Thursday, October 23, 2008

Webinar Presentation Tips for Nonprofits and Other Folks

I'm teaching my first webinar for a client in a couple weeks. Wahoo! I've been doing some research on how to present a successful webinar, and thought I'd share what I've learned.

For folks who are unfamiliar with webinars, they are online classes where participants watch the speaker's presentation on the web, while listening to it via their phone. NTEN, Idealware, and TechSoup host webinars that will answer many of your burning nonprofit and technology questions!

I'd like to see more nonprofits using webinars to engage supporters and potential supporters. They could be a fun way to do trainings for volunteers, fundraiser table captains, house party hosts, and concerned citizens who want to learn more about the issues you are working on.

Below are the webinar presenting tips I found. They aren't that different than best practices for face-to-face presenting . . . I hope you'll share your tips too.

1. Write the script, then create the PowerPoint. Check out Seth Godin's post Really Bad Powerpoint, Guy Kawasaki's the 10/20/30 Rule of PowerPoint, and Presentation Zen's What is good PowerPoint Design? for ideas.

2. Run a practice webinar to work out any technical glitches.

3. Arrive early so you can welcome folks. Your first slide should let people know that the meeting will be starting shortly.

4. Review guidelines, like how people can participate (i.e. chat, raise hands), and how to mute phones.

5. Build rapport by posting your photo while you introduce yourself. If it is a small group, encourage people to make short introductions.

6. Get everyone's attention in the beginning: tell a story, provide a statistic, read a quote, or show a shocking image.

7. Provide a clear outline of everything you are going to cover, and what your learning objectives are.

8. Keep the session interactive by providing places for people to ask and answer questions throughout the presentation whether by virtually raising their hands, chatting online, or having a discussion over the phone.

9. If you know them, use people's names, and include them in examples when appropriate.

10. Share information in short segments.

11. Speak slowly and clearly. Pause frequently to allow people time to absorb the information.

12. Leave plenty of time for questions at the end.

Sources:
Tips: Writing and Planning a Webinar on Quinn Creative
Webinar Hosting: 10 Tips on Hosting a Successful Webinar on Charlwood eMarketing
Professional Development and Corporate Training: The Webinar Weakness on E-Learning Queen.
What To Cover When You Teach A Webinar? on Online Webinars
Seven and Seven: Tips for Running Effective Webinars on Chief Marketer
Running Effective Online Trainings on TechSoup

Flickr photo credit: They just asked about twitter . . . uploaded by Beth Kanter
Cross-posted from NetSquared.

6 comments:

  1. I checked out Guy Kawasaki's article from your link, and I just can't believe that every Power Point should only be 10 slides. Do you think he's only talking about business proposals?

    Thanks for posting the Webinar tips.

    Beth

    ReplyDelete
  2. I definitely want to try webinars with my organization. will you share some of the service providers that are available for this?

    Thanks for this post!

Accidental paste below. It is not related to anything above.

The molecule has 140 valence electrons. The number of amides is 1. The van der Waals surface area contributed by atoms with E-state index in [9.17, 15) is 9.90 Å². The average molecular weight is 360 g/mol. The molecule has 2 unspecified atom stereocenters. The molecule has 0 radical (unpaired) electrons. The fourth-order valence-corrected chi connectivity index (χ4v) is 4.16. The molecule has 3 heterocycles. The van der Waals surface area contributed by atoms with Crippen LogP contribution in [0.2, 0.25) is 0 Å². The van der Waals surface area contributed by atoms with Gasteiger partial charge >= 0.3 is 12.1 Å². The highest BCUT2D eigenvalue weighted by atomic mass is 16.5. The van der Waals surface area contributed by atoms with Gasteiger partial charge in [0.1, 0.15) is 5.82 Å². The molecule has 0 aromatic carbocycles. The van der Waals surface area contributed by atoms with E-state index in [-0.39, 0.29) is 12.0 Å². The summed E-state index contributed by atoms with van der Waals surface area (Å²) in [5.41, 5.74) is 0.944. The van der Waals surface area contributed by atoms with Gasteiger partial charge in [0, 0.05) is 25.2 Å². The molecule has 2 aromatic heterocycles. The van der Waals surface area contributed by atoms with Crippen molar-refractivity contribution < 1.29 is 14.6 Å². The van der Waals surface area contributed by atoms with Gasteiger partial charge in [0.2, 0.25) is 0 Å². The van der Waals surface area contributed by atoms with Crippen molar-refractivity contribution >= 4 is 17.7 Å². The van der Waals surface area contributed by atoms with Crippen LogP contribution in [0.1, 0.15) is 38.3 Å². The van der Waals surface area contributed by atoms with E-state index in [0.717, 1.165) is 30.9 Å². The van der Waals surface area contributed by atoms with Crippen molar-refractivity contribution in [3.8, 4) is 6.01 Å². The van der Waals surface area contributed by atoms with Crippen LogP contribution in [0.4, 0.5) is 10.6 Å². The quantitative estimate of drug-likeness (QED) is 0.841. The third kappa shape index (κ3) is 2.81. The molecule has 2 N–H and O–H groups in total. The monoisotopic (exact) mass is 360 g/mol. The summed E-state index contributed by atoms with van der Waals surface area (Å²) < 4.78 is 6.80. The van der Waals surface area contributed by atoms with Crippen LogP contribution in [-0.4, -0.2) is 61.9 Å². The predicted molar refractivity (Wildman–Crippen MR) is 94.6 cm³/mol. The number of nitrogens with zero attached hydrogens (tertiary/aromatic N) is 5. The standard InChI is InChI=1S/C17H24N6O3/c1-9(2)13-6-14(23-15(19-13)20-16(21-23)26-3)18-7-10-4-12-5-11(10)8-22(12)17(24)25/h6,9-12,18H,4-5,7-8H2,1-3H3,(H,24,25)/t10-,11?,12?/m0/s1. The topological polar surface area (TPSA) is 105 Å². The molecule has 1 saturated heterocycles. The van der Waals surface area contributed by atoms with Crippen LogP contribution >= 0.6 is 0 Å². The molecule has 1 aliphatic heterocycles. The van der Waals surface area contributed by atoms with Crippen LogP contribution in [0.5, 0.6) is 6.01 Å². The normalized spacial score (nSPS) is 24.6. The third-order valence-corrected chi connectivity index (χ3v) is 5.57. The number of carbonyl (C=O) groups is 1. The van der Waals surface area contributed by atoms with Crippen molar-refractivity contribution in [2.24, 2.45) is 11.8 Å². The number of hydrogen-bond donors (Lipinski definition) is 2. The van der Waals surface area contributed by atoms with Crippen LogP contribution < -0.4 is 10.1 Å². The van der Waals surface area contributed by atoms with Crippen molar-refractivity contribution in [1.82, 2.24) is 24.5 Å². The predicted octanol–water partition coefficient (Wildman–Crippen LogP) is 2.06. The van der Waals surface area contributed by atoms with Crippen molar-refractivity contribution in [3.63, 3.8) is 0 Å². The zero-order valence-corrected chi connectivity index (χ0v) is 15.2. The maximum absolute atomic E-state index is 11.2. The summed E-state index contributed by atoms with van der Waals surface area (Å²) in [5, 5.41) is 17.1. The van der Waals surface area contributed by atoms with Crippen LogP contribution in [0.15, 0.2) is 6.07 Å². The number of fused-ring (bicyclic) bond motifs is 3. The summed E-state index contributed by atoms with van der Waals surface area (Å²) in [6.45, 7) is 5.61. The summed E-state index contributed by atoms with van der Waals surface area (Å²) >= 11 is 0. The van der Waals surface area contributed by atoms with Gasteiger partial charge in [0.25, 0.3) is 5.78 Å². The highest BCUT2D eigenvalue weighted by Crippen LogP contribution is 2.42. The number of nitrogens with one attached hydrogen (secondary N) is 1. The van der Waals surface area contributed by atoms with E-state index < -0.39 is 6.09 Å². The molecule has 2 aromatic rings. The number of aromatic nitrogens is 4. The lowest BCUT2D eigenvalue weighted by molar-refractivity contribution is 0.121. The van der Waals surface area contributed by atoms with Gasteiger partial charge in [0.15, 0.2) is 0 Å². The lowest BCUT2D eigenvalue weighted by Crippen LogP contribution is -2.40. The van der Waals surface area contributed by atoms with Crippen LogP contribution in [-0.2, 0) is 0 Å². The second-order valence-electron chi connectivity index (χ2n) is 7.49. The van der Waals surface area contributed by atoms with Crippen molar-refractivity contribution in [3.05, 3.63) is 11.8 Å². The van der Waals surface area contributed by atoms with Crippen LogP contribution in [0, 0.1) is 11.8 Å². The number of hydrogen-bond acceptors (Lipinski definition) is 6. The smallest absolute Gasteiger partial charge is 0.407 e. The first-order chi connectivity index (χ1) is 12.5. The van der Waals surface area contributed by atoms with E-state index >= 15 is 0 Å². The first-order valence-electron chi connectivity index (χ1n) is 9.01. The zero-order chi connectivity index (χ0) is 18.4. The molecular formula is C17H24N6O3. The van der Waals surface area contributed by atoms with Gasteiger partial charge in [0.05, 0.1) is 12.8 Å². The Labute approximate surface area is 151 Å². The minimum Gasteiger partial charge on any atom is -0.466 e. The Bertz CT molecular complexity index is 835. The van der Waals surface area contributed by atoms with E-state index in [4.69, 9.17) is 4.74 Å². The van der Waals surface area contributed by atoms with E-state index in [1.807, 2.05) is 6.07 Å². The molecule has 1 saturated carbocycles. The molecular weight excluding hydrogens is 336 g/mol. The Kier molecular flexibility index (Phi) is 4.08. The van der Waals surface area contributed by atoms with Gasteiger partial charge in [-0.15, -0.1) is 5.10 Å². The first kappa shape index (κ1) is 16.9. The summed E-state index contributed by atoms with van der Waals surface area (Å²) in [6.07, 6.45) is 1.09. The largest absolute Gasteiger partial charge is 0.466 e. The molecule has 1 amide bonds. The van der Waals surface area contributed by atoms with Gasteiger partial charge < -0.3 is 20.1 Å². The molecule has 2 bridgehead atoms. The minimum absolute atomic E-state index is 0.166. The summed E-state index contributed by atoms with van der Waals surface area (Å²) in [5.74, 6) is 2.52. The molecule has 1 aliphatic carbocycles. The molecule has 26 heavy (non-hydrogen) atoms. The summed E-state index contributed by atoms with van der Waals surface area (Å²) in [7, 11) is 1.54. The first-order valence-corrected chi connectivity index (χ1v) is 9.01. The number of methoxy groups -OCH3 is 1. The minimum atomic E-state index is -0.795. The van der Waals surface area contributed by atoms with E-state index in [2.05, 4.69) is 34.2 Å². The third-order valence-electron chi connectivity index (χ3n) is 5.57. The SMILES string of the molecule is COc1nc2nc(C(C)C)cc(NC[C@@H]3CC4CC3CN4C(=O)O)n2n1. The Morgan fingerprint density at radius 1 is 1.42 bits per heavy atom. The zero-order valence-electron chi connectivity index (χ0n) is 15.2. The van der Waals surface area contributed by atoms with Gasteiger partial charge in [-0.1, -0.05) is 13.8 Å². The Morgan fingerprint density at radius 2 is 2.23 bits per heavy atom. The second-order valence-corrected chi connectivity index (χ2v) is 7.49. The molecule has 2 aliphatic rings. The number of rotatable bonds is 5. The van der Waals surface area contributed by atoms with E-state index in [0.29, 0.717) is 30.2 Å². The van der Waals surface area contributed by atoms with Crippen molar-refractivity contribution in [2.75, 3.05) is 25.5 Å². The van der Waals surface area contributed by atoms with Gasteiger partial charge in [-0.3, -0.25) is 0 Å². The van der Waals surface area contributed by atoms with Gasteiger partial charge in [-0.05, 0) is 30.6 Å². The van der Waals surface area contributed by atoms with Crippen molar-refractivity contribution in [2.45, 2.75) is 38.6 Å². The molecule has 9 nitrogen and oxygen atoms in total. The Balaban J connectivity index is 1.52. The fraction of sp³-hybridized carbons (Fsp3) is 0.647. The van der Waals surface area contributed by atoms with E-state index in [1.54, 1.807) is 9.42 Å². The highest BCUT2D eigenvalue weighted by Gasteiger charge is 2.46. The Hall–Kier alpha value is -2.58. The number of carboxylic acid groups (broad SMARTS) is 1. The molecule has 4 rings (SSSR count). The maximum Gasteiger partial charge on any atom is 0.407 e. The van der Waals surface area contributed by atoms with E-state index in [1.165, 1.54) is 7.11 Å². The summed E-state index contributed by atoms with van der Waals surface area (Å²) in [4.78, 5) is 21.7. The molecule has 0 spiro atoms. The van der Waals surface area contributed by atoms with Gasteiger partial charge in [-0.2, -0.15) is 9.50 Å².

ReplyDelete
  3. Hi Beth - My guess is he is talking about business proposals, but perhaps the idea is that your ppt should be illustrating your presentation, not be your presentation (you know when people just read off of their ppt). A cool place to check out ppts is http://www.slideshare.net.

    Abby - Because I haven't done a webinar, I can't recommend one product over another, but here are a few to check out:

    ReadyTalk: http://www.readytalk.com/
    WebEx: http://www.webex.com/
    GoToWebinar: https://www2.gotowebinar.com

    Mashable also has a list of 12 Tools for Kickass Web Meetings: http://mashable.com/2008/06/19/web-meeting-tools/

    ReplyDelete
  4. I prefer to use GoToWebinar for most of our webinars. We've been using it internally for several years now and have managed about 1000 webinars.

    They've recently introduced some new features that have made using it so much more effective and easy to use. More here: http://tiny.cc/vBte4

    A license of gotowebinar also includes a licenses of their popular GoToMeeting - which we use for quick desktop sharing sessions.

    The webinar service allows for up to 1000 attendees, provides a choice for users to listen over their computer speakers, use a VOIP (Voice Over IP) headset or to call in on their telephone.

    All for $99 a month!

    ReplyDelete
  5. Thanks for all of that info, Ryan!

    ReplyDelete
  6. In an age when event budgets are being cut and broadband Internet access is rising, webinars are becoming increasingly popular. Webinars are web-based seminars, that usually include over 30 participants and are used to conduct presentations, workshops, lectures and large-scale meetings. Since webinars are held online, they allow companies to save money on travel, catering and venues, all of which are costs commonly associated with face-to-face seminars. However, due to their large attendance, webinars need careful planning in order to be successful. This is why those planning on hosting a webinar need to take their time to ensure that they properly go through all the necessary steps which will ensure the webinar’s success. Thanks! Great post!

    ReplyDelete

If you are having trouble commenting, please let me know.
http://brittbravo.com/contact